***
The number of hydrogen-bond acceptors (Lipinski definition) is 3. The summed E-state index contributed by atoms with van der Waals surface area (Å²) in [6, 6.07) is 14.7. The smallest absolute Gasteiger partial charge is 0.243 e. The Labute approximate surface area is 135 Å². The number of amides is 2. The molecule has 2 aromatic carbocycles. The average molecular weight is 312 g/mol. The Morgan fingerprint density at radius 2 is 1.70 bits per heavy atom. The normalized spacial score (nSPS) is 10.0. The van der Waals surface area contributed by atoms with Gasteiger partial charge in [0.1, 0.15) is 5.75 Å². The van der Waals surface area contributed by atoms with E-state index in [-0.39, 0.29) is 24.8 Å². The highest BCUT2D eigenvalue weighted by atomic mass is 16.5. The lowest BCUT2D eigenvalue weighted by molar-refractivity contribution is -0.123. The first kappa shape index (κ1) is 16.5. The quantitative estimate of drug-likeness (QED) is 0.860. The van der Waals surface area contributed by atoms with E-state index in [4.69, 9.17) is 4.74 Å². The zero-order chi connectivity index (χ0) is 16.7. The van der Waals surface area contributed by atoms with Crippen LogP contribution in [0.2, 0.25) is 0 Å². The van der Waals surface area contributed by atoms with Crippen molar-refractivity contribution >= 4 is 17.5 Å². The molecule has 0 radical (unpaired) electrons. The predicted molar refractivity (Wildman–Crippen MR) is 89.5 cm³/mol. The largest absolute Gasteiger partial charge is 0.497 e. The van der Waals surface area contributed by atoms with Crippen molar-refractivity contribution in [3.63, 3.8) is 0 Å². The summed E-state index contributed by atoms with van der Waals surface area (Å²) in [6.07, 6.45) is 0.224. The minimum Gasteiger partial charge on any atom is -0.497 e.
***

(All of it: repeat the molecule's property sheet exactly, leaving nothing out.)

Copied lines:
The number of hydrogen-bond acceptors (Lipinski definition) is 3. The summed E-state index contributed by atoms with van der Waals surface area (Å²) in [6, 6.07) is 14.7. The smallest absolute Gasteiger partial charge is 0.243 e. The Labute approximate surface area is 135 Å². The number of amides is 2. The molecule has 2 aromatic carbocycles. The average molecular weight is 312 g/mol. The Morgan fingerprint density at radius 2 is 1.70 bits per heavy atom. The normalized spacial score (nSPS) is 10.0. The van der Waals surface area contributed by atoms with Gasteiger partial charge in [0.1, 0.15) is 5.75 Å². The van der Waals surface area contributed by atoms with E-state index in [-0.39, 0.29) is 24.8 Å². The highest BCUT2D eigenvalue weighted by atomic mass is 16.5. The lowest BCUT2D eigenvalue weighted by molar-refractivity contribution is -0.123. The first kappa shape index (κ1) is 16.5. The quantitative estimate of drug-likeness (QED) is 0.860. The van der Waals surface area contributed by atoms with E-state index in [4.69, 9.17) is 4.74 Å². The zero-order chi connectivity index (χ0) is 16.7. The van der Waals surface area contributed by atoms with Crippen LogP contribution in [0.2, 0.25) is 0 Å². The van der Waals surface area contributed by atoms with Crippen molar-refractivity contribution >= 4 is 17.5 Å². The molecule has 0 radical (unpaired) electrons. The predicted molar refractivity (Wildman–Crippen MR) is 89.5 cm³/mol. The largest absolute Gasteiger partial charge is 0.497 e. The van der Waals surface area contributed by atoms with Crippen molar-refractivity contribution in [3.63, 3.8) is 0 Å². The summed E-state index contributed by atoms with van der Waals surface area (Å²) in [6.07, 6.45) is 0.224. The minimum Gasteiger partial charge on any atom is -0.497 e.